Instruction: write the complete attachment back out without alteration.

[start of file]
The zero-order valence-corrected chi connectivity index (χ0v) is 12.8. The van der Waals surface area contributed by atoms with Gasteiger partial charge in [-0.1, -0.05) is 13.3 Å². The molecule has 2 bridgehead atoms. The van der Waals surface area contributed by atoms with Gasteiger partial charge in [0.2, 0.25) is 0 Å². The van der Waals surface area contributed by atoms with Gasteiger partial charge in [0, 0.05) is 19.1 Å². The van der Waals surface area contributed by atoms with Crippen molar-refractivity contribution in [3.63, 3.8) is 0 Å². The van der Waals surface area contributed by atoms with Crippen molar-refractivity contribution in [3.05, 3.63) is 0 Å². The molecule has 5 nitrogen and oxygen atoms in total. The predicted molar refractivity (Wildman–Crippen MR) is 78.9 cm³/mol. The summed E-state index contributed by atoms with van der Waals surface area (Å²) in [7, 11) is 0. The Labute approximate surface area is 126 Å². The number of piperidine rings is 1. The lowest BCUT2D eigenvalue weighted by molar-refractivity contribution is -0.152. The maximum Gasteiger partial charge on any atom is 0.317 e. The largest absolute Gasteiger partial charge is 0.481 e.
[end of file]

The zero-order valence-corrected chi connectivity index (χ0v) is 12.8. The van der Waals surface area contributed by atoms with Gasteiger partial charge in [-0.1, -0.05) is 13.3 Å². The molecule has 2 bridgehead atoms. The van der Waals surface area contributed by atoms with Gasteiger partial charge in [0.2, 0.25) is 0 Å². The van der Waals surface area contributed by atoms with Gasteiger partial charge in [0, 0.05) is 19.1 Å². The van der Waals surface area contributed by atoms with Crippen molar-refractivity contribution in [3.63, 3.8) is 0 Å². The van der Waals surface area contributed by atoms with Crippen molar-refractivity contribution in [3.05, 3.63) is 0 Å². The molecule has 5 nitrogen and oxygen atoms in total. The predicted molar refractivity (Wildman–Crippen MR) is 78.9 cm³/mol. The summed E-state index contributed by atoms with van der Waals surface area (Å²) in [7, 11) is 0. The Labute approximate surface area is 126 Å². The number of piperidine rings is 1. The lowest BCUT2D eigenvalue weighted by molar-refractivity contribution is -0.152. The maximum Gasteiger partial charge on any atom is 0.317 e. The largest absolute Gasteiger partial charge is 0.481 e.